Sprucing + Juicing. An ode to The Hiatus, and why I'm taking one (and you should too.)
I’m taking a digital hiatus for a few weeks. No: publishing online, tweets, facebook, instagram, Pinterest. And everyone else at Team D will have a “juicing + sprucing” auto-responder on. We’re not going on vacation. We’re swabbing the decks and polishing our telescopes. And hanging new twinkly lights for you.
Why is this newsworthy? It isn’t, it’s just a very big deal to me — the me who uses pixels and links to minister and monetize. Why am I telling you this? Well it’s not because I think anyone is pacing for my articles and Facebook messages. (Part of me is still amazed that in the din of internet noise and the lushness of life, anyone anywhere pauses to read my stuff.)
I’m “announcing” my digital publishing hiatus because I think I’ve pieced together the premises of peaceful digital co-existence and requisites for art-making that might be positively Nobel Peace Prize worthy. (Or maybe it’ll just get a lotta LIKES on Facebook. Either way…)
Pro-hiatus practices and theories:
Batteries. You extend the life re-chargeable batteries if you let the battery drain completely before you re-charge it.
Burritos. Every summer, my favourite neighbourhood burrito joint — which has a line up every night to get in — puts a sign on it’s door: “Gone Camping. Back in two weeks.” I used to think it was lame (especially when I was craving a veggie burrito with hibiscus lemonade.) But I noticed something when they came back: a cleaner space, new menu items, happier staff. Hmmmm.
Buddhists. Globally beloved and highly-in demand Buddhist teacher, Pema Chodron is in a ten month retreat this year. THAT’S unplugged.
Cosmos. Everything is energy. I could write this a thousand times a day. Preach it with me, people: Everything is energy. Everything is energy. Everything is energy. This space, which I think of as my digital temple/laboratory, has its own energy and vibration. And all life-force needs to wax and wane.I could write a bunch of articles and messages and pre-load them, but that would be a faux hiatus. I’d be in park with the engine still running. The engine needs to cool.
When to Take A Hiatus and How to Make A Hiatus Extra Useful and Holy
Burn out is an obvious time to hiatus. But there’s a difference between taking time to recover, and making space in which to prepare for The New — stopping vs. closing the doors so you can create. Culturally — especially for entrepreneurs, we tend to stop only when we’re too beat to take another step. The hiatus I’m interested in is for sprucing and juicing. After my book launch hoopla I ate cake, slept, shopped for sweat pants, and slept. Oh and then I slept. When I woke up, I went to Hollyhock to contemplate life. I’m deeply rested. You don’t have to be depleted to warrant stopping.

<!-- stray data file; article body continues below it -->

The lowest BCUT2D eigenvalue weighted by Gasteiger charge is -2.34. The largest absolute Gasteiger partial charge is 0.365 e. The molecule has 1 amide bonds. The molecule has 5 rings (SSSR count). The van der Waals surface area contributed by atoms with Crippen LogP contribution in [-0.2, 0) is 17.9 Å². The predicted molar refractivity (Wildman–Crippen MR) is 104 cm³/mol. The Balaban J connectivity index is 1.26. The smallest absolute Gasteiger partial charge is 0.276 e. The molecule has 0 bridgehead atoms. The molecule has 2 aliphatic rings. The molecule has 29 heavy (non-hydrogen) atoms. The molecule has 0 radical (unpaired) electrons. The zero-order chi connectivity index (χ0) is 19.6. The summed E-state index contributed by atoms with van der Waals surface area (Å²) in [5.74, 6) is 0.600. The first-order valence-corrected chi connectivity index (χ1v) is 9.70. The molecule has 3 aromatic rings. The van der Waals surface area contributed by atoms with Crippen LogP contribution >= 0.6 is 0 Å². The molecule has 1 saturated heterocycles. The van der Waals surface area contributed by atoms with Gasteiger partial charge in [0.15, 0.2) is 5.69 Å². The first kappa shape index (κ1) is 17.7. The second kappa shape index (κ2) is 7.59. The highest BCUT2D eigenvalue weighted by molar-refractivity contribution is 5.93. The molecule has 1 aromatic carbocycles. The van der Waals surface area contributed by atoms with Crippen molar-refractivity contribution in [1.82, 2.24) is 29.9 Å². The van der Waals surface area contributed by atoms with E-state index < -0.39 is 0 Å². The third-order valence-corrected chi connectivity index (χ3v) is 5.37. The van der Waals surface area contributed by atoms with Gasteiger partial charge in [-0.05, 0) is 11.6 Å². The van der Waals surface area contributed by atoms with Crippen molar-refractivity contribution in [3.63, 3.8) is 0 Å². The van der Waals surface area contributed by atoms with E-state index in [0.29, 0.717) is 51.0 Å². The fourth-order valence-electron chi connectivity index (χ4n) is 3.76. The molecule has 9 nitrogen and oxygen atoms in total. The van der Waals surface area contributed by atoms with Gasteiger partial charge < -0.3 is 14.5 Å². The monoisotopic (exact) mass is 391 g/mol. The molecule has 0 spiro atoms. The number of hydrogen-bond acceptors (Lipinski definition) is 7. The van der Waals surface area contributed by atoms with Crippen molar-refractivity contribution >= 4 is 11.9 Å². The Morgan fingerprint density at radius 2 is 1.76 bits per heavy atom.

Eager to bust out with ideas? Then be still for just a beat longer. I’ve got so many ideas these days, I could burst like a field of VanGogh sunflowers. I want to run toward them to see which ideas reciprocate with synchronicity and signs of good timing — or clear signs of not now. I’m going into a new creative phase — more art, less crankin’ — and it will call for deeper contemplation and bigger risks. Being super ready to create is a fabulous time to stay in that eager place and just vibrate for a bit — then when you come out, you slingshot to the next level.
When it’s time to create new creative habits, go cold turkey on your old habits. This is where hiatuses are really handy. I’ll probably have the shakes after Day 1 of no Facebook. But habit withdrawal burns off the dross. This Hiatus is as much of an experiment in creative processes as it is a time for sprucing and juicing.
Prepare for your hiatus. Don’t just shut it down on short notice. Set a start and end date, get things in order, line up your supplies and sundries so that you can make the most of every day you have with you and the company of your intentions.
Hiatuses are scary because you’re stepping back from what’s been substantially feeding you. (Give me a stadium of people to talk to and I’ll run to the mic. But unplug? Um. It makes my palms sweat. Awkward exhilaration. Bring it on! Nothing like a detox to call forth your faculties.
Hiate. (I made that word up.) Hiate when you’re pumped to jump. Let the pause be punctuated by excitement. Cleansing! Creating! Music always follows silence.
See you in a few weeks! (Eeep! I miss you already. Hope you’ll be here when I get back.) And you gotta know, I’ll be returning with prezzies. Oh yes.